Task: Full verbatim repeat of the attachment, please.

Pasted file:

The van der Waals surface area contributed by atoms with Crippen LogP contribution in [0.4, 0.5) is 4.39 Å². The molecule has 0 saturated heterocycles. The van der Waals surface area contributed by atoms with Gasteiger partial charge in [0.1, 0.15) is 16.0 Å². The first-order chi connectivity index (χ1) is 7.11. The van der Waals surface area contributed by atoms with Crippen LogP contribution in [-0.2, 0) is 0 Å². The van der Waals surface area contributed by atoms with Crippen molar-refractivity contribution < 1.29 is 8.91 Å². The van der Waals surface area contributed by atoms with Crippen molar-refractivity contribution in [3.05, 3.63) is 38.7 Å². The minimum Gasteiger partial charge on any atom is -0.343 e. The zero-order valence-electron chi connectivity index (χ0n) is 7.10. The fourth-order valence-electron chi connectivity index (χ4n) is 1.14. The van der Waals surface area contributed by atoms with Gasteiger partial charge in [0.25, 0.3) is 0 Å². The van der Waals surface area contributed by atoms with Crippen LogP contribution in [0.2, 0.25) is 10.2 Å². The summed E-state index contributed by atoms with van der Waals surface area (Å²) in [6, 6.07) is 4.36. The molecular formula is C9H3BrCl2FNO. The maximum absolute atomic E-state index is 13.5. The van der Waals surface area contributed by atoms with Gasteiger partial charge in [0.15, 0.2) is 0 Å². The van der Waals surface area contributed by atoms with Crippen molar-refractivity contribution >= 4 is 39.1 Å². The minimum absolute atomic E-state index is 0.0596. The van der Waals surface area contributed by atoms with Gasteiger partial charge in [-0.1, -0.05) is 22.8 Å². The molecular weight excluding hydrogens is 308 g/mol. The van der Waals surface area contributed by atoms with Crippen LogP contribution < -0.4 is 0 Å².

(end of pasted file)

The van der Waals surface area contributed by atoms with Crippen LogP contribution in [0.4, 0.5) is 4.39 Å². The molecule has 0 saturated heterocycles. The van der Waals surface area contributed by atoms with Gasteiger partial charge in [0.1, 0.15) is 16.0 Å². The first-order chi connectivity index (χ1) is 7.11. The van der Waals surface area contributed by atoms with Crippen LogP contribution in [-0.2, 0) is 0 Å². The van der Waals surface area contributed by atoms with Crippen molar-refractivity contribution < 1.29 is 8.91 Å². The van der Waals surface area contributed by atoms with Crippen molar-refractivity contribution in [3.05, 3.63) is 38.7 Å². The minimum Gasteiger partial charge on any atom is -0.343 e. The zero-order valence-electron chi connectivity index (χ0n) is 7.10. The fourth-order valence-electron chi connectivity index (χ4n) is 1.14. The van der Waals surface area contributed by atoms with Gasteiger partial charge in [0.25, 0.3) is 0 Å². The van der Waals surface area contributed by atoms with Crippen LogP contribution in [0.2, 0.25) is 10.2 Å². The summed E-state index contributed by atoms with van der Waals surface area (Å²) in [6, 6.07) is 4.36. The molecular formula is C9H3BrCl2FNO. The maximum absolute atomic E-state index is 13.5. The van der Waals surface area contributed by atoms with Gasteiger partial charge in [0.15, 0.2) is 0 Å². The van der Waals surface area contributed by atoms with Crippen molar-refractivity contribution >= 4 is 39.1 Å². The minimum absolute atomic E-state index is 0.0596. The van der Waals surface area contributed by atoms with Gasteiger partial charge in [-0.1, -0.05) is 22.8 Å². The molecular weight excluding hydrogens is 308 g/mol. The van der Waals surface area contributed by atoms with Crippen LogP contribution < -0.4 is 0 Å².